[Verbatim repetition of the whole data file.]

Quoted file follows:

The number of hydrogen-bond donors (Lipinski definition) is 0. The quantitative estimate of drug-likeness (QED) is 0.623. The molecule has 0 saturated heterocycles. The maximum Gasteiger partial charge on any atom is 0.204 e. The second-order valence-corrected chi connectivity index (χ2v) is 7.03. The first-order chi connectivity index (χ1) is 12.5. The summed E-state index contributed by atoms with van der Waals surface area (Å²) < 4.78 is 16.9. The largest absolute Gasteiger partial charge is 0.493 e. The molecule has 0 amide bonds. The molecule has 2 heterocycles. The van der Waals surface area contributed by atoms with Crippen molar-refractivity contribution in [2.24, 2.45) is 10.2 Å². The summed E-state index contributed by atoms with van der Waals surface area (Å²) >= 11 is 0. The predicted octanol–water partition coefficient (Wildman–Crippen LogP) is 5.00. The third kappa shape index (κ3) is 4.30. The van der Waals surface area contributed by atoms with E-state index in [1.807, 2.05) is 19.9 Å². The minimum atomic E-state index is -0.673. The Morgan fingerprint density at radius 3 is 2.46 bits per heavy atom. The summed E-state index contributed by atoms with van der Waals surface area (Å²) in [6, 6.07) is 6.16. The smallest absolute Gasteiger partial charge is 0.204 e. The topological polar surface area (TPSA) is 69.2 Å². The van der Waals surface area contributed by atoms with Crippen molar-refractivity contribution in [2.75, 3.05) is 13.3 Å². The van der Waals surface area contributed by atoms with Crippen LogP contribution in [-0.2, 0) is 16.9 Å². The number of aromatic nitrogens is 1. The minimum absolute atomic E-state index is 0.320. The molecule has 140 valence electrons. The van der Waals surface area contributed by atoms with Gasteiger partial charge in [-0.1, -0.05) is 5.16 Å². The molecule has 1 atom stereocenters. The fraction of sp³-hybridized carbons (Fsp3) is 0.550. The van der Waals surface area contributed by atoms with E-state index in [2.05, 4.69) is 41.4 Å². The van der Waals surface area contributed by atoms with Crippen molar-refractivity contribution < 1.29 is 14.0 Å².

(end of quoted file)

The number of hydrogen-bond donors (Lipinski definition) is 0. The quantitative estimate of drug-likeness (QED) is 0.623. The molecule has 0 saturated heterocycles. The maximum Gasteiger partial charge on any atom is 0.204 e. The second-order valence-corrected chi connectivity index (χ2v) is 7.03. The first-order chi connectivity index (χ1) is 12.5. The summed E-state index contributed by atoms with van der Waals surface area (Å²) < 4.78 is 16.9. The largest absolute Gasteiger partial charge is 0.493 e. The molecule has 0 amide bonds. The molecule has 2 heterocycles. The van der Waals surface area contributed by atoms with Crippen molar-refractivity contribution in [2.24, 2.45) is 10.2 Å². The summed E-state index contributed by atoms with van der Waals surface area (Å²) >= 11 is 0. The predicted octanol–water partition coefficient (Wildman–Crippen LogP) is 5.00. The third kappa shape index (κ3) is 4.30. The van der Waals surface area contributed by atoms with E-state index in [1.807, 2.05) is 19.9 Å². The minimum atomic E-state index is -0.673. The Morgan fingerprint density at radius 3 is 2.46 bits per heavy atom. The summed E-state index contributed by atoms with van der Waals surface area (Å²) in [6, 6.07) is 6.16. The smallest absolute Gasteiger partial charge is 0.204 e. The topological polar surface area (TPSA) is 69.2 Å². The van der Waals surface area contributed by atoms with Crippen molar-refractivity contribution in [2.75, 3.05) is 13.3 Å². The van der Waals surface area contributed by atoms with Crippen LogP contribution in [-0.2, 0) is 16.9 Å². The number of aromatic nitrogens is 1. The minimum absolute atomic E-state index is 0.320. The molecule has 140 valence electrons. The van der Waals surface area contributed by atoms with Gasteiger partial charge in [-0.1, -0.05) is 5.16 Å². The molecule has 1 atom stereocenters. The fraction of sp³-hybridized carbons (Fsp3) is 0.550. The van der Waals surface area contributed by atoms with E-state index in [2.05, 4.69) is 41.4 Å². The van der Waals surface area contributed by atoms with Crippen molar-refractivity contribution < 1.29 is 14.0 Å².